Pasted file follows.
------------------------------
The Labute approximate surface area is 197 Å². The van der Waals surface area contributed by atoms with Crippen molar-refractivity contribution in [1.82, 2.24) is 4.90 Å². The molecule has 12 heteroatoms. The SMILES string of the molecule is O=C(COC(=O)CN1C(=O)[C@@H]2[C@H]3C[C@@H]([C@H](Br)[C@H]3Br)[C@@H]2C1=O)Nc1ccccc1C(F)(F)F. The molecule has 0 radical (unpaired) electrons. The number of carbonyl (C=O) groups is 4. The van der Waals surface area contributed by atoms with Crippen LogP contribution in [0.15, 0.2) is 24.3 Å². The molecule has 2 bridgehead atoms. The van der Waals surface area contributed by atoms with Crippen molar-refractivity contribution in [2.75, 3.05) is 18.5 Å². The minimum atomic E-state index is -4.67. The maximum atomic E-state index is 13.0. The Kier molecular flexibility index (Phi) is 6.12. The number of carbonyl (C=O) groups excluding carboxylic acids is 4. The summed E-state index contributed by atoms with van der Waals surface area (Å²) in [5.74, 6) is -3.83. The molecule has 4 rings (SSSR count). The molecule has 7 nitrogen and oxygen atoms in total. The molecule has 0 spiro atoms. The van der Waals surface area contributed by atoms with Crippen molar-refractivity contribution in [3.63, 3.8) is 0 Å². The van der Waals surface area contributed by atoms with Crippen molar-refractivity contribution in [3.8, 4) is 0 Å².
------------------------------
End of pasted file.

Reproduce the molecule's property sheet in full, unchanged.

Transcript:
The Labute approximate surface area is 197 Å². The van der Waals surface area contributed by atoms with Crippen molar-refractivity contribution in [1.82, 2.24) is 4.90 Å². The molecule has 12 heteroatoms. The SMILES string of the molecule is O=C(COC(=O)CN1C(=O)[C@@H]2[C@H]3C[C@@H]([C@H](Br)[C@H]3Br)[C@@H]2C1=O)Nc1ccccc1C(F)(F)F. The molecule has 0 radical (unpaired) electrons. The number of carbonyl (C=O) groups is 4. The van der Waals surface area contributed by atoms with Crippen LogP contribution in [0.15, 0.2) is 24.3 Å². The molecule has 2 bridgehead atoms. The van der Waals surface area contributed by atoms with Crippen molar-refractivity contribution in [2.75, 3.05) is 18.5 Å². The minimum atomic E-state index is -4.67. The maximum atomic E-state index is 13.0. The Kier molecular flexibility index (Phi) is 6.12. The number of carbonyl (C=O) groups excluding carboxylic acids is 4. The summed E-state index contributed by atoms with van der Waals surface area (Å²) in [5.74, 6) is -3.83. The molecule has 4 rings (SSSR count). The molecule has 7 nitrogen and oxygen atoms in total. The molecule has 0 spiro atoms. The van der Waals surface area contributed by atoms with Crippen molar-refractivity contribution in [3.63, 3.8) is 0 Å². The van der Waals surface area contributed by atoms with Crippen molar-refractivity contribution in [3.8, 4) is 0 Å².